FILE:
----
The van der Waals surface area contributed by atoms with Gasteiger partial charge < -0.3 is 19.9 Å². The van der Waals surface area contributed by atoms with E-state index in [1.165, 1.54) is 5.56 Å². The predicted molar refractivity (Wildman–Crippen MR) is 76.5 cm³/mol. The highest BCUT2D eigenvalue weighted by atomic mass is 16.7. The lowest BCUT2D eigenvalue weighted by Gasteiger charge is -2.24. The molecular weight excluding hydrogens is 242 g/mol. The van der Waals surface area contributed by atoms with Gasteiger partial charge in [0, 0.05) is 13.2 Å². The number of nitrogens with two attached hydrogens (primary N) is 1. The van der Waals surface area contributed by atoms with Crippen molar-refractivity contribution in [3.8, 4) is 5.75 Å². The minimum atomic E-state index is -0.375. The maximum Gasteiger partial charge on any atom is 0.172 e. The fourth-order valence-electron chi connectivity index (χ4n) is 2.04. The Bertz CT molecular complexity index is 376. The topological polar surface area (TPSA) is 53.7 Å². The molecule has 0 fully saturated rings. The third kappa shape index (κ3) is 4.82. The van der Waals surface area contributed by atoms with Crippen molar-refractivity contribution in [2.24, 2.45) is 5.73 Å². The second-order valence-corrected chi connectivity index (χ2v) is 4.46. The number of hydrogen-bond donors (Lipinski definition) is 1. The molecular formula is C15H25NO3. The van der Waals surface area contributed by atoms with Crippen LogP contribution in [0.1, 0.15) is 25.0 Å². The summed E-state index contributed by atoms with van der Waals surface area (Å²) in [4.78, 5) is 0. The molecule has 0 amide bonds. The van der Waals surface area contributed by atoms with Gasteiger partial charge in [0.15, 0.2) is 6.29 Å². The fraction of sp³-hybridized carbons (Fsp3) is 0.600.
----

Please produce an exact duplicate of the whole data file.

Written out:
The van der Waals surface area contributed by atoms with Gasteiger partial charge < -0.3 is 19.9 Å². The van der Waals surface area contributed by atoms with E-state index in [1.165, 1.54) is 5.56 Å². The predicted molar refractivity (Wildman–Crippen MR) is 76.5 cm³/mol. The highest BCUT2D eigenvalue weighted by atomic mass is 16.7. The lowest BCUT2D eigenvalue weighted by Gasteiger charge is -2.24. The molecular weight excluding hydrogens is 242 g/mol. The van der Waals surface area contributed by atoms with Gasteiger partial charge in [0, 0.05) is 13.2 Å². The number of nitrogens with two attached hydrogens (primary N) is 1. The van der Waals surface area contributed by atoms with Crippen molar-refractivity contribution in [3.8, 4) is 5.75 Å². The minimum atomic E-state index is -0.375. The maximum Gasteiger partial charge on any atom is 0.172 e. The fourth-order valence-electron chi connectivity index (χ4n) is 2.04. The Bertz CT molecular complexity index is 376. The topological polar surface area (TPSA) is 53.7 Å². The molecule has 0 fully saturated rings. The third kappa shape index (κ3) is 4.82. The van der Waals surface area contributed by atoms with Crippen molar-refractivity contribution in [2.24, 2.45) is 5.73 Å². The second-order valence-corrected chi connectivity index (χ2v) is 4.46. The number of hydrogen-bond donors (Lipinski definition) is 1. The molecular formula is C15H25NO3. The van der Waals surface area contributed by atoms with Crippen LogP contribution in [0.1, 0.15) is 25.0 Å². The summed E-state index contributed by atoms with van der Waals surface area (Å²) in [4.78, 5) is 0. The molecule has 0 amide bonds. The van der Waals surface area contributed by atoms with Gasteiger partial charge in [0.15, 0.2) is 6.29 Å². The fraction of sp³-hybridized carbons (Fsp3) is 0.600.